Topics Discussed: infectious diseases; meningitis; neonatal meningitis; neurology.
Excerpt:"Definition. Neonatal meningitis is an infection of the meninges and central nervous system (CNS) in the first month of life. This is the most common time of life for meningitis to occur.
Incidence. The incidence is ~ 0.160.45 per 1000 live births in developed countries. The incidence may be higher in underdeveloped countries.
Pathophysiology. In most cases, infection occurs because of hematogenous seeding of the meninges and CNS. In cases of CNS or spinal anomalies (eg, myelomeningocele), there may be direct inoculation by flora on the skin or in the environment. Neonatal meningitis is often accompanied by ventriculitis, which makes resolution of infection more difficult. There is also a predilection for vasculitis, which may lead to hemorrhage, thrombosis, and infarction. Subdural effusions and brain abscess may also complicate the course.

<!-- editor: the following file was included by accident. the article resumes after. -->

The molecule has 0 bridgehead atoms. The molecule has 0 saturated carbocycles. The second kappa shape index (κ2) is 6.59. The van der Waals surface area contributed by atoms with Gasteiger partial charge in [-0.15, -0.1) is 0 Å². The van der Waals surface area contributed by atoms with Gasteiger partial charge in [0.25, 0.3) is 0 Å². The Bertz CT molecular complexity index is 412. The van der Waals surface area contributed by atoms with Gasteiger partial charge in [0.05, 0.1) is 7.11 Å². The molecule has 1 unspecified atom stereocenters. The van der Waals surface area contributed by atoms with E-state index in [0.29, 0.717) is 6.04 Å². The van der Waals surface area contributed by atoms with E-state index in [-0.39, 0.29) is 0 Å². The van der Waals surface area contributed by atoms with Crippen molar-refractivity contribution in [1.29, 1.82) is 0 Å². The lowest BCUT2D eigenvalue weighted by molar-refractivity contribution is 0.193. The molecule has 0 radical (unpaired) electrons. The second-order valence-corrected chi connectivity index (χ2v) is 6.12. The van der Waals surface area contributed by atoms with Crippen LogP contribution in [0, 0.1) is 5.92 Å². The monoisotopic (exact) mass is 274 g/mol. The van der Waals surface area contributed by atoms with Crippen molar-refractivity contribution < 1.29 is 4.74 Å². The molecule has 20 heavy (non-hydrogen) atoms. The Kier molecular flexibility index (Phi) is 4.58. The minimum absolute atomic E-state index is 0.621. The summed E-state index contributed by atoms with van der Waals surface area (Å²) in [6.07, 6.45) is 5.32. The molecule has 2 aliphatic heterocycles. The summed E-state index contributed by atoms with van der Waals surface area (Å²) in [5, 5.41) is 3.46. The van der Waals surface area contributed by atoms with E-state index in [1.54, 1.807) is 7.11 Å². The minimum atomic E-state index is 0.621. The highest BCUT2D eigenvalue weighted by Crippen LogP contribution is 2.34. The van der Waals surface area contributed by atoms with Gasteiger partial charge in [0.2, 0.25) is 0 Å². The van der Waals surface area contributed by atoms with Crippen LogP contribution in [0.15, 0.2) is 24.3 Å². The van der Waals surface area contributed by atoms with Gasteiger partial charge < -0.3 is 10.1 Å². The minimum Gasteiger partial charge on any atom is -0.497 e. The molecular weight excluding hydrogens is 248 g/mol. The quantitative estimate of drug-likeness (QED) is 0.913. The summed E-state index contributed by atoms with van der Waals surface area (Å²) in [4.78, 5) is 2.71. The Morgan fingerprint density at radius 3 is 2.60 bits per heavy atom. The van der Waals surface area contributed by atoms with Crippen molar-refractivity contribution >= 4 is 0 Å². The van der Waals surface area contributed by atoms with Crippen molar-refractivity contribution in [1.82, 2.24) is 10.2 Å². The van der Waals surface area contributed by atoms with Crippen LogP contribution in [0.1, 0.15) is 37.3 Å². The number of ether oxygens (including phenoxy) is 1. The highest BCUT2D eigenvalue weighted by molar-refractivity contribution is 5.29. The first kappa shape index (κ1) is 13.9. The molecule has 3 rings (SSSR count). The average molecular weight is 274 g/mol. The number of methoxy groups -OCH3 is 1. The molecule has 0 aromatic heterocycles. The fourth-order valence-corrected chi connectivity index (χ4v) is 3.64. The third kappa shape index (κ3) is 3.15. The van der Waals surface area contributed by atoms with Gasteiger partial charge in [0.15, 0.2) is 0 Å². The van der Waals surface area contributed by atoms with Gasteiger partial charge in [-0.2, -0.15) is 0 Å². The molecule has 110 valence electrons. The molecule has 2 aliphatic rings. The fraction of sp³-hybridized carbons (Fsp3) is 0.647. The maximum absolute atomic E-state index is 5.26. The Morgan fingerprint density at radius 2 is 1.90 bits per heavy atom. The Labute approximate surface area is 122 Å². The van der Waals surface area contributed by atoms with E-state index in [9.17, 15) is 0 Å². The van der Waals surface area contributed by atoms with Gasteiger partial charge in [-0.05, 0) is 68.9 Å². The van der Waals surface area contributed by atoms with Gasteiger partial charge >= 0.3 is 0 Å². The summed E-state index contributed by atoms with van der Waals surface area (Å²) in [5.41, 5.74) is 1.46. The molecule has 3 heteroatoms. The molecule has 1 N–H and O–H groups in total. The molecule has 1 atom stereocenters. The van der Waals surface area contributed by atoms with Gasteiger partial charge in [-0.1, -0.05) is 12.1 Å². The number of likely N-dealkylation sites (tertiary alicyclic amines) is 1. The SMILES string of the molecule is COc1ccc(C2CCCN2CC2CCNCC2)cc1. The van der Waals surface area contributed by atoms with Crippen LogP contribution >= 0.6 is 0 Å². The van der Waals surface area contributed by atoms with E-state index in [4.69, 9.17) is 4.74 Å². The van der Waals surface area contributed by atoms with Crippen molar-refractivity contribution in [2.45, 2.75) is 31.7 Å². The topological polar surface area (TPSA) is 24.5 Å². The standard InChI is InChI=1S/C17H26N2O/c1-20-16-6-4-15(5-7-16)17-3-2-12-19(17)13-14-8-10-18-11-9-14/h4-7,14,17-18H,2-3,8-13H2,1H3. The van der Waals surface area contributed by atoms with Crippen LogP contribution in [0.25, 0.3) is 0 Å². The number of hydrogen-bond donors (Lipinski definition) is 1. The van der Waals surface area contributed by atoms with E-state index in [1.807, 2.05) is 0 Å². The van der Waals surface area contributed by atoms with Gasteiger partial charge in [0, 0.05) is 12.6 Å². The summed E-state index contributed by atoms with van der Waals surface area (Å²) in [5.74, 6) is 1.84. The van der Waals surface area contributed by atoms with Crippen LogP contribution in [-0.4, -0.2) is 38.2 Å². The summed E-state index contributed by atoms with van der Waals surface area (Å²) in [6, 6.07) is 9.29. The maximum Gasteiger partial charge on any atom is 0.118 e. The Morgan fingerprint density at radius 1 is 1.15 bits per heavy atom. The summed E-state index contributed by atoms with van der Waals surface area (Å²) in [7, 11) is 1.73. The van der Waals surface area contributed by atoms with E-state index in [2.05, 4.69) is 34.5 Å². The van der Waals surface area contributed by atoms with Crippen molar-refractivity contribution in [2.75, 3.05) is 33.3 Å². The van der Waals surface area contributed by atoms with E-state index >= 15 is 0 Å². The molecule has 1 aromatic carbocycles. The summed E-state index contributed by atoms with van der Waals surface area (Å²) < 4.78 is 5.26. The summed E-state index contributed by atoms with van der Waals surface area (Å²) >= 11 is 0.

Most organisms implicated in neonatal sepsis also cause neonatal meningitis. Some have a definite predilection for CNS infection. Group B streptococcus (GBS) (especially type III) and the Gram-negative rods (especially Escherichia coli with K1 antigen) are the most common causative agents. Other causative organisms include Listeria monocytogenes (serotype IVb ), other streptococci (enterococci, Streptococcus pneumoniae), and other Gram-negative enteric bacilli (Klebsiella, Enterobacter, and Serratia spp). In the very..."
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